CEH’s Built Environment Program works with large-scale purchasers from corporations to school districts, universities, and government bodies, advising them on how to procure healthy products like furniture, carpet, and flooring. By providing procurement officers and other staff with one-on-one consulting, customized technical assistance, webinars, and user-friendly product guides, CEH moves organizations from intention to implementation.
Through our Purchaser Pledge, we empower purchasers to buy furniture that does not contain the “Hazardous Handful” chemicals, which include toxics like flame retardants and fluorinated substances that have negative effects on health. The companies that have signed the pledge—including Kaiser Permanente, LinkedIn, and the University of California system—collectively spend more than $500 million annually on furniture.
Learn more about furniture and flooring Procurement.
Virtual Town Hall ‘The Great Indoors – Keeping Your Home Free of Toxics’
Did you know invisible pollutants in our indoor air can be harmful to our health? In our virtual town hall, we learned from experts the Dos and Don’ts of creating a healthy home and how we can stem the tide of unnecessary industry-created chemicals that find their way into our homes.
For 27 years, CEH’s Built Environment program has worked to clean up the furniture and flooring product categories by partnering with large institutions to leverage their purchasing power and transform markets away from toxic materials and towards health-protective practices.
Revealing Vinyl Flooring’s ‘Dirty Climate Secret’
CEH’s groundbreaking report in partnership with Material Research L3C and Autocase Economic Advisory uncovers the true carbon footprint of vinyl flooring made from polyvinyl chloride (PVC), including so-called “luxury vinyl tile.”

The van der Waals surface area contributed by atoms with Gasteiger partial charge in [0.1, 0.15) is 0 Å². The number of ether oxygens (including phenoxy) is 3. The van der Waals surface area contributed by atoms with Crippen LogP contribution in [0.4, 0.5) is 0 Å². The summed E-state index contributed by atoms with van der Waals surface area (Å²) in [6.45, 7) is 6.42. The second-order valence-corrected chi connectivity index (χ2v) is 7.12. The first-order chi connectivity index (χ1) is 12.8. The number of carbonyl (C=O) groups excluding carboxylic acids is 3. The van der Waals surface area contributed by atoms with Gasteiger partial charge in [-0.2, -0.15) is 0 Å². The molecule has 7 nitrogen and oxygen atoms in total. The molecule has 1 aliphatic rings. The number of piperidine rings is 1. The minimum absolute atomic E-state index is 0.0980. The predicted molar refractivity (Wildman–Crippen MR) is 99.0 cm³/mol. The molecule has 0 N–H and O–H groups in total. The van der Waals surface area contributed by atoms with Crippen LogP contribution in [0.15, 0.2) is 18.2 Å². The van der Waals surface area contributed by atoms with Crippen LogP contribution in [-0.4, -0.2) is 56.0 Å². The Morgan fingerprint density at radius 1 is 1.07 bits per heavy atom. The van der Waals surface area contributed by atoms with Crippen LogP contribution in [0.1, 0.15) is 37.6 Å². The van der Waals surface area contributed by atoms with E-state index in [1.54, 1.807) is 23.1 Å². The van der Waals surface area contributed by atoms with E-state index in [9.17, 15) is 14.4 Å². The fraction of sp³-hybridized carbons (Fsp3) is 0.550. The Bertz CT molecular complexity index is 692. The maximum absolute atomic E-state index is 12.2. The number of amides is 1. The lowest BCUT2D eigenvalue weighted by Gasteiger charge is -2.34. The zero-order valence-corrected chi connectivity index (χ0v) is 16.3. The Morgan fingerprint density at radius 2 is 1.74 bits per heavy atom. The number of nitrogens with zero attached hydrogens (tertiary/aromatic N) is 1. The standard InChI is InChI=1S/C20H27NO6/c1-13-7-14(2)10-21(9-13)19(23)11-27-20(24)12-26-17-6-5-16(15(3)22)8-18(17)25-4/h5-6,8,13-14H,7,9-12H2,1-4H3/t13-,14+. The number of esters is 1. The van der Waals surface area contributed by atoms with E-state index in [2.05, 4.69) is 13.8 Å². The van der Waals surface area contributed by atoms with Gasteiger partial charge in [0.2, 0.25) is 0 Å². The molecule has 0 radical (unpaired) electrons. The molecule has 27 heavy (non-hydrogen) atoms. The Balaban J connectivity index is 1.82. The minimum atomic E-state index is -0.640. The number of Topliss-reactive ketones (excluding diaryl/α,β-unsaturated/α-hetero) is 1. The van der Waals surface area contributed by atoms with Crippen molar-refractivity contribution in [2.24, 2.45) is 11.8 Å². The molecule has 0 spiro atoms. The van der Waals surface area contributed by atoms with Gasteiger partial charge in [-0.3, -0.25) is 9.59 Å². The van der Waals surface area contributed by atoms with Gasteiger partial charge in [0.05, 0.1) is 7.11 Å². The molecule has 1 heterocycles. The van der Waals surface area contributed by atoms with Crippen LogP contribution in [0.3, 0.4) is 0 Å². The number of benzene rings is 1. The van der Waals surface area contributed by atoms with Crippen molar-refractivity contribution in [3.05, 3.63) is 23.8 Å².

The report shows the true climate impact of producing this flooring, which manufacturers have been underreporting by up to 180%.
The report also provides the first-ever published estimates of the rate of use of notoriously harmful substances such as mercury, PFAS, and asbestos. These toxic substances used in PVC production both in the U.S. and in China, endanger workers and fenceline communities along the entire global supply chain. Moreover, recent research also implicates PVC manufacturers in the use of Uyghur forced labor in China.
“One of our key findings is that manufacturer Environmental Product Declarations (EPDs) for PVC flooring draw from limited and outdated data and as a result underestimate the carbon dioxide equivalent emissions of producing vinyl flooring. Vinyl flooring production has shifted in recent years from the U.S. to China, where coal is used as a critical input and energy source in the production of vinyl flooring. As a result, this shift has led to skyrocketing carbon dioxide emissions.”
-Dr. Jimena Díaz Leiva, Science Director, CEH
“Despite its low cost and slick marketing, PVC flooring harbors a dirty climate secret: manufacturing this flooring releases enormous quantities of carbon dioxide into the air and requires some of the most toxic substances known to humans. We all stand on the precipice of an irreversible and catastrophic climate emergency. For that reason, it is time to make PVC flooring a relic of the past.”
-Michael Green, Founder, CEH